2. Beat the eggs in a large bowl. Add the potatoes and shallots and toss to coat with the eggs. Sprinkle with remaining salt. Wipe out or clean your sautée pan. Add a little bit more oil and heat the pan until very hot. Pour in the egg and potato mixture and let set for about 1-2 minutes. The high heat will help create a layer of cooked egg that will make it easy for the tortilla to slide out of the pan. Once the edges have set, reduce the heat to medium-low and let the mixture cook for 8-12 minutes.

3. When the tortilla is ready to be cooked on the other side, it will be firm on the bottom and still a little runny on top. Slide the pan under a pre-heated broiler and cook until the top has set and just started to brown, about 3 minutes, checking often. If you would like to try the flip instead, invert a plate into the pan, flip it over and then slide the tortilla back into the pan. It’s not as hard as it sounds as long as you have created that cooked egg layer and your pan is not too heavy. Let it cook on the second side for about 3-5 minutes. Then flip back out onto a plate for serving.

4. Once the tortilla has been removed to a serving plate, allow it to cool to room temperature, as it is traditionally served that way. It’s a great dish for parties. To add it to a buffet table, cut it into squares and insert a toothpick to make it easy for guests to enjoy. Yours will look just like the Spanish Tortilla in a tapas bar in Madrid.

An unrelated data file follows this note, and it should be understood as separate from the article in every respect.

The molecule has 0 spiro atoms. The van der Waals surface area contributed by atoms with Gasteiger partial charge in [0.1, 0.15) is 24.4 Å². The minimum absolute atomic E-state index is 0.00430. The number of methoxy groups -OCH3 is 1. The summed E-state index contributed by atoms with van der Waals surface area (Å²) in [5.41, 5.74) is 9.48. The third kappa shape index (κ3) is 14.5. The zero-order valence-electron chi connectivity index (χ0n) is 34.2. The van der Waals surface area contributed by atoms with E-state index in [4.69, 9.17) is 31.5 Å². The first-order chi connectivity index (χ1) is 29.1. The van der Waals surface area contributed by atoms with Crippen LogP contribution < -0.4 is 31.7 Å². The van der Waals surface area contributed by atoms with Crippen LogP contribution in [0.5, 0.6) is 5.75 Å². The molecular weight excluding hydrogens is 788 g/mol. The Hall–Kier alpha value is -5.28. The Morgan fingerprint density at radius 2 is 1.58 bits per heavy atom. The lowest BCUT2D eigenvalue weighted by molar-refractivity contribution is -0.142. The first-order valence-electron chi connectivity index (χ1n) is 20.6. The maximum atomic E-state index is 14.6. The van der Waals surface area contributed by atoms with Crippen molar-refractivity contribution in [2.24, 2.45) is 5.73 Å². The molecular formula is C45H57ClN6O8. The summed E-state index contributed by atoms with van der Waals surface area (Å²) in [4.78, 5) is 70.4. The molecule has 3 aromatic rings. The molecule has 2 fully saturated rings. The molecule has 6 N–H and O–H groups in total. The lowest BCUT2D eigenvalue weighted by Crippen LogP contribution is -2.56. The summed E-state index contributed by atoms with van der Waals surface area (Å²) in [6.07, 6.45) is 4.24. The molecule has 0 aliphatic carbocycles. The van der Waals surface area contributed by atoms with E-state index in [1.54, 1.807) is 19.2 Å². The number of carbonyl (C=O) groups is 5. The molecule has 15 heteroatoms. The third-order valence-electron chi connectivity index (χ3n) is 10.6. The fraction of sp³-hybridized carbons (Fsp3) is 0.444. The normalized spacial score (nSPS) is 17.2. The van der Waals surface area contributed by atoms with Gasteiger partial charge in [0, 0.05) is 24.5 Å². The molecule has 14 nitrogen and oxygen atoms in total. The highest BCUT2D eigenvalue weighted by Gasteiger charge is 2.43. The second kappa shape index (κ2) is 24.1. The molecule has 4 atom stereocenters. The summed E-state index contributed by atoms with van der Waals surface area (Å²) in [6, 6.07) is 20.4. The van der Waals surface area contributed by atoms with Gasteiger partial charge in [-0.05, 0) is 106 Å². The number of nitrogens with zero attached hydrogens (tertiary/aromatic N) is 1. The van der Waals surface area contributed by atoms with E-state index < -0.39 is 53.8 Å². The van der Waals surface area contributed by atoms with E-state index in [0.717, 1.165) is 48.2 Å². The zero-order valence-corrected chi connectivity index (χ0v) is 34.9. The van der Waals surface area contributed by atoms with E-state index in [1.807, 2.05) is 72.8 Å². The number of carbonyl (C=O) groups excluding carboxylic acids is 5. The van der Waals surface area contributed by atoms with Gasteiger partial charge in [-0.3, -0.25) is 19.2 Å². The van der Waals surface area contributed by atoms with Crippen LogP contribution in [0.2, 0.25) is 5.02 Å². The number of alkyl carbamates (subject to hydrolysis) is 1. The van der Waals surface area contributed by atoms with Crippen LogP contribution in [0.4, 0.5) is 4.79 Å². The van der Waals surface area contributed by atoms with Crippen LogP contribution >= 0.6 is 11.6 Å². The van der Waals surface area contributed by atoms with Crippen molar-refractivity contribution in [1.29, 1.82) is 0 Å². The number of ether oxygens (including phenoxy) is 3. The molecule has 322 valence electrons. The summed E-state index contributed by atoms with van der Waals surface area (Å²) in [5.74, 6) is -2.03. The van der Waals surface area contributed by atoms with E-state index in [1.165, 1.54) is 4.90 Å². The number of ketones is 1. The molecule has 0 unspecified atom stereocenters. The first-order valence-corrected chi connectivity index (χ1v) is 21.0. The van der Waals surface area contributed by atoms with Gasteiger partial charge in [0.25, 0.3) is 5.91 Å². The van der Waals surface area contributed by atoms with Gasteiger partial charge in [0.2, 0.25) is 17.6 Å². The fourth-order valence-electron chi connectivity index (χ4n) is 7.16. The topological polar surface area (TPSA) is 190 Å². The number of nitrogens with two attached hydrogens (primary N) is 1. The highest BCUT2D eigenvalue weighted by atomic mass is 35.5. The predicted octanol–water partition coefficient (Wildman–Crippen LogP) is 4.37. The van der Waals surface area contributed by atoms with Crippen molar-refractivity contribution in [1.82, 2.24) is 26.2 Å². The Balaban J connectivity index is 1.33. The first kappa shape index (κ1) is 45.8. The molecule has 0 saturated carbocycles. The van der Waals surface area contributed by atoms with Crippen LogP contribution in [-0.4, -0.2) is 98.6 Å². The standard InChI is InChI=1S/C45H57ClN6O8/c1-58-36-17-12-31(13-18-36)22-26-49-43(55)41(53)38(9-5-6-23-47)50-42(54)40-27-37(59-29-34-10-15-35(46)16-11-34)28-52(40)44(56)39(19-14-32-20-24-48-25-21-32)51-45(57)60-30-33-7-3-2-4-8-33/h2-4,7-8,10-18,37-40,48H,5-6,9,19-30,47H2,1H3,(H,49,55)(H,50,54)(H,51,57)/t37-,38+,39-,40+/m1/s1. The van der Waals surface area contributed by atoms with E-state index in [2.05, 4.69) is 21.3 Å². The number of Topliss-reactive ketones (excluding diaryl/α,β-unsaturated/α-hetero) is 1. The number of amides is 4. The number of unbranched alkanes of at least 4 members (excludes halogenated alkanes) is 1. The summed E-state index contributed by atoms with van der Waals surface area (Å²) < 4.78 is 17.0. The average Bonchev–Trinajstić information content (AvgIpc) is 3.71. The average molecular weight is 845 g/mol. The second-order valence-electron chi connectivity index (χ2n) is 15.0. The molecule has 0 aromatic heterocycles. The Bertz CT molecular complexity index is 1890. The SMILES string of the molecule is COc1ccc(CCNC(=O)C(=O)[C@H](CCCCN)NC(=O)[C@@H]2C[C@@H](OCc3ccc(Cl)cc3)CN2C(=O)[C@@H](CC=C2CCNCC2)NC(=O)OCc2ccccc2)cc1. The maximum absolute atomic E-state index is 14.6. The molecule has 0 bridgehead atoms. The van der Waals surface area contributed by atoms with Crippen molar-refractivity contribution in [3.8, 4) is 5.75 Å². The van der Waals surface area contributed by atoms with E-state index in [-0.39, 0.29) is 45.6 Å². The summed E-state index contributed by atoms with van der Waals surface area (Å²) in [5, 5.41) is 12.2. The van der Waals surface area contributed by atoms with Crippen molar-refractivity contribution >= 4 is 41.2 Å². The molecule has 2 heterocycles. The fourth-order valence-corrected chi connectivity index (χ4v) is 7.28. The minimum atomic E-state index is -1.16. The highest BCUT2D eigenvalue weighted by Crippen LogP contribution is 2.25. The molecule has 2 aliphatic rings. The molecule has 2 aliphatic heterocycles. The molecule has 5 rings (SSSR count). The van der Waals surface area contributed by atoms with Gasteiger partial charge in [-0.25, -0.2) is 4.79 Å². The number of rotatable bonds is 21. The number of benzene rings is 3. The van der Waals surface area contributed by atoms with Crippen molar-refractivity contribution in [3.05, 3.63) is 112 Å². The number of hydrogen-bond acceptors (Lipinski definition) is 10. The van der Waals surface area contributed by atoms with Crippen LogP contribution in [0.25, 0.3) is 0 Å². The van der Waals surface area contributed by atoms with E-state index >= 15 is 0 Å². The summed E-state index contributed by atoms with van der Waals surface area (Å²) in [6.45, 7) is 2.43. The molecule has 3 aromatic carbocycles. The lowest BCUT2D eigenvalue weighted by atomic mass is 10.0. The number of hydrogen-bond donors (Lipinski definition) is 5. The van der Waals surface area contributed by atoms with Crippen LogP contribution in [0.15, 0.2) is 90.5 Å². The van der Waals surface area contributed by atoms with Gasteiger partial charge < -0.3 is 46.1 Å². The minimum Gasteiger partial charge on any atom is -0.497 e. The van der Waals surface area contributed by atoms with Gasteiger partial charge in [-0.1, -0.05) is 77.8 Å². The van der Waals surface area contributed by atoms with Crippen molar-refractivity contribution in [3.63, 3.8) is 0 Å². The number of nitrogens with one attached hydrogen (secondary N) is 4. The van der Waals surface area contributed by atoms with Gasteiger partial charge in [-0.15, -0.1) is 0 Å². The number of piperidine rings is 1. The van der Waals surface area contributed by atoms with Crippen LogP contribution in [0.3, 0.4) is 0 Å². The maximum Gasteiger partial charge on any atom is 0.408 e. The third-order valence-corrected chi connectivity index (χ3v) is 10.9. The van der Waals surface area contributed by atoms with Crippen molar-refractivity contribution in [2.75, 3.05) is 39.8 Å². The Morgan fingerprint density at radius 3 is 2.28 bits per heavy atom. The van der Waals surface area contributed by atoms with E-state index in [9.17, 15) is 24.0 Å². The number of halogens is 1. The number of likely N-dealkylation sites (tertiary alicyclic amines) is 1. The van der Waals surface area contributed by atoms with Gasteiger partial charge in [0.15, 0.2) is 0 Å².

Spanish Tortilla
Casseroles Produce Uncategorized

Gratin Dauphinois of Potatoes, Jerusalem Artichokes (Sunchokes) and Leeks

Gratin of Potatoes, Jerusalem Artichokes and Leeks
Gratin of Potatoes, Jerusalem Artichokes and Leeks

When a friend of mine told me she had a bumper crop of Jerusalem Artichokes in her backyard, I saw an opportunity to try yet another overlooked, underappreciated vegetable.

I had never heard of Jerusalem Artichokes (now often called Sunchokes), though once she dropped them off, I recognized them from that isle in the produce department devoted to intimidating root vegetables. Jerusalem Artichokes are not actually a kind of artichoke though they are in the artichoke family. They are a kind of sunflower and are native to North America. They were grown by Native Americans before Samuel de Champlain discovered them and brought them back to France in the early 1600’s.

Jerusalem Artichokes
Jerusalem Artichokes

When picking sunchokes, look for ones that are firm to the touch and plump. They should be crispy when you slice them raw. As sunchokes sit around, they get mushy.

I figured the best way to cook this unfamiliar root vegetable would be to add it to a Gratin Dauphinois. I used the Gratin Dauphinois in Jacques Pépin’s book as the basis for my recipe.

Chez Jacques: Traditions and Rituals of a Cook
Chez Jacques: Traditions and Rituals of a Cook

I adapted the recipe by adding the sunchokes, the leeks and the nutmeg. Also, I made a few substitutions based on what I had on hand in my kitchen. For example, I didn’t have Gruyère cheese, nor did I have half and half or heavy cream, so I substituted 4-year aged cheddar for the Gruyère and 2% milk for the half and half. It came out great, so you should feel confident making these kinds of substitutions in a pinch.